The Problem with Implicit Opt-In For Email Marketing

There are legal definitions of spam — in the U.S., for example, spam can be classified as any email that violates the 2003 CAN-SPAM Act or any other countries’ bulk email laws. Canadian law prohibits senders from emailing anyone who has not explicitly requested that mailing, and Australian and European law require prior-consent.

In the eyes of consumers, however, the definition of spam can be even broader and less forgiving. To consumers, spam might represent:

Learn how to stay in compliance with laws governing email and cookie collection. Get the ebook: Overcome Email Marketing Privacy Challenges.

That’s why it’s crucial to build your email marketing list in a way that promotes trust in your brand. However, some common ways of building the list don’t always translate into this level of trust.

The Definition of Implicit Opt-In

Implicit single opt-in occurs when a consumer fills out a form, e.g. in order to download content or register for an event. Sometimes this happens when a consumer registers for something on a third-party site, and the site shares the email addresses with sponsors. In either case, the website’s privacy policy must state that performing this action automatically opts the user into email marketing.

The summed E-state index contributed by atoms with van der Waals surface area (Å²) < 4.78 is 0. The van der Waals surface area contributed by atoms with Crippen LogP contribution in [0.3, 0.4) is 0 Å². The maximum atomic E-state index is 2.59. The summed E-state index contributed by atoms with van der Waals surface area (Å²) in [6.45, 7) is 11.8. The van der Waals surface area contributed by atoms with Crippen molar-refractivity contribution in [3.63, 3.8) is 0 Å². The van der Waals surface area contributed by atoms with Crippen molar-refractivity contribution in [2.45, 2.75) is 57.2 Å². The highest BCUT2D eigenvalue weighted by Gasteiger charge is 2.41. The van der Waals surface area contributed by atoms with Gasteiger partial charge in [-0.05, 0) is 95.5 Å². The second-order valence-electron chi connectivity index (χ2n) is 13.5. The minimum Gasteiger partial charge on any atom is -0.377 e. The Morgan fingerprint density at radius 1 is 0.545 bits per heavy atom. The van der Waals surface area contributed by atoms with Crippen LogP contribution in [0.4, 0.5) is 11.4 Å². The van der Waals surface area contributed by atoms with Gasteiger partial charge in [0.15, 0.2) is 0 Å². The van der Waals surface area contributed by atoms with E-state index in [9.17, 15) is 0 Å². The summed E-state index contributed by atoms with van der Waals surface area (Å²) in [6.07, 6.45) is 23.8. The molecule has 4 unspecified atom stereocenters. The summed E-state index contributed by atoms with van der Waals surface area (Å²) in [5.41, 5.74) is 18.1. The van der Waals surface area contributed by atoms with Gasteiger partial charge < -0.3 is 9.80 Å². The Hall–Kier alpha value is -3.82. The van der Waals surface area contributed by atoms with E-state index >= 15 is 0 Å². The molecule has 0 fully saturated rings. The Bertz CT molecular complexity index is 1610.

This is a commonly used method in the B2B marketing sector – in fact, we use it ourselves at Marketo. It has many advantages, including:

The Risks with Implicit Opt-In

But there are risks with this approach. Any time you assume or use implicit opt-in (especially if you use a list of email addresses you secured elsewhere), you’re taking a risk that your valuable messages will be considered junk mail — even if you technically have legal permission to send them.

For example:

In some countries, implicit opt-in is actually illegal. (Check the laws of the countries in which you market.) But even if you have legal permission, in general less consumer effort in the sign-up process generally means less connection to your brand overall. Less committed subscribers are more likely to mark you as spam, or actively or passively opt out of your emails later.

What to Do About It

There are a few techniques you can use to help mitigate these risks.

We use each of these techniques at Marketo: auto-responders on our registration forms, explicit opt-in to our Resource Center Updates, and Double Opt-In for our blog subscriptions.

To learn more about ways to grow your list of trusted subscribers, and many more email marketing best practices, download our free 150+ page book, The Definitive Guide to Engaging Email Marketing.

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